Author: Stuart Turton
Release Date: September 18, 2018
Publisher: Sourcebooks Landmark
Evelyn Hardcastle will die.
Every day until Aiden Bishop can identify her killer and break the cycle.
But every time the day begins again, Aiden wakes up in the body of a different guest. And some of his hosts are more helpful than others…
The most inventive debut of the year twists together a mystery of such unexpected creativity it will leave readers guessing until the very last page. (Goodreads)
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To be honest, I probably would have stopped reading after the first couple of chapters if I hadn’t read the synopsis and known the premise.
It was slow going as I didn’t really care for the character, plot, or pace of the story.
Things started to pick up a little when the Aiden woke up as his second host, then his third.
Reminded me a little of a Quantum Leap-Groundhog Day mashup, only without the humor.
The 7 1/2 Deaths of Evelyn Hardcastle takes place at a damp, decaying old manor house. Everything from the house to the guests who have been assembled for a masquerade ball seem tainted in some way.
It is a dreary atmosphere with a cloud hanging over everything and everybody. Did I mention the damp and decay? It practically leaps off the page to wrap you in its chilling embrace.
The premise is what kept me reading.
Aiden doesn’t really remember who he is or what he’s doing there, so spends too much time trying to figure things out instead of trying to solve Evelyn’s upcoming murder.
Then he becomes determined to change something during the course of the day. I’m not really sure why. Just to prove he can? Focus, Aiden! Who kills Evelyn?! That’s why you’re here!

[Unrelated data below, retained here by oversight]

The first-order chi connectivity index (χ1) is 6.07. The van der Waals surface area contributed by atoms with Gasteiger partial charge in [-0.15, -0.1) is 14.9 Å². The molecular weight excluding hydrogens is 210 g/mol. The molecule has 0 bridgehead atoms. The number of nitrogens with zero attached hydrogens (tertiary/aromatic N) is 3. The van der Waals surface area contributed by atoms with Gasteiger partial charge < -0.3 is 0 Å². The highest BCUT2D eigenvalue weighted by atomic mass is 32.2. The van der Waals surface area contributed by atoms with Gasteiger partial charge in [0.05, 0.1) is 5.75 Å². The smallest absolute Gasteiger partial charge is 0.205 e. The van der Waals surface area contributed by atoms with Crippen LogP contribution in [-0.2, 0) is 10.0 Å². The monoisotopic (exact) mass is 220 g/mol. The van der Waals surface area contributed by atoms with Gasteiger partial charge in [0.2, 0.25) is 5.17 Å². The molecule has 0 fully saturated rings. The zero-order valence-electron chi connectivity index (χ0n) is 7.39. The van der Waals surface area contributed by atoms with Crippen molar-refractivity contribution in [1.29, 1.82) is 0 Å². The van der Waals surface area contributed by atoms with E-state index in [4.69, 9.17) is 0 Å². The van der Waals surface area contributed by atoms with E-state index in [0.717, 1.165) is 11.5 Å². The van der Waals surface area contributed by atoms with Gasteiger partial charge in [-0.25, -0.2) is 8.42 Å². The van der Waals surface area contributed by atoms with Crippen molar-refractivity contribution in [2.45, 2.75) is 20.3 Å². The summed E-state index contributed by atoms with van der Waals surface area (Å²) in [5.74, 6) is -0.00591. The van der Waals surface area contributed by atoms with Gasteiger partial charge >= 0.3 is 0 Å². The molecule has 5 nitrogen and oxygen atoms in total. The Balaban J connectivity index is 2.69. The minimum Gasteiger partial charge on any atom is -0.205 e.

Who is friend? Who is foe? Who really cares?
Sorry, but none of the characters were particularly likable in my opinion. That’s probably why I kept setting the book down to read something else. But then I’d pick it back up again because I was curious.
The multiple hosts and Aiden’s reactions to them were interesting. Once I caught on to the host switching, it wasn’t hard to keep track of who was who. The chapter headings helped, letting us know which day/host we were on.
It probably would’ve helped to take notes, especially since I kept putting the book down. I can see why some readers might get confused as it does bounce back and forth a bit.
Maybe I would have enjoyed this more if I was into Agatha Christie or gothic tales, but it simply wasn’t my cup of tea.
About the Author:
Stuart Turton is a freelance journalist who lives in West London with his amazing wife and daughter. He drinks lots of tea.
When he left university he went travelling for three months and stayed away for five years. Every time his parents asked when he’d be back he told them next week, and meant it.
Stuart is not to be trusted. In the nicest possible way.
Stuart’s debut novel is called The Seven Deaths of Evelyn Hardcastle in the UK and The 7 1/2 Deaths of Evelyn Hardcastle in the US. They’re the same book. Don’t fret. (Goodreads)
Where to find Stuart: Twitter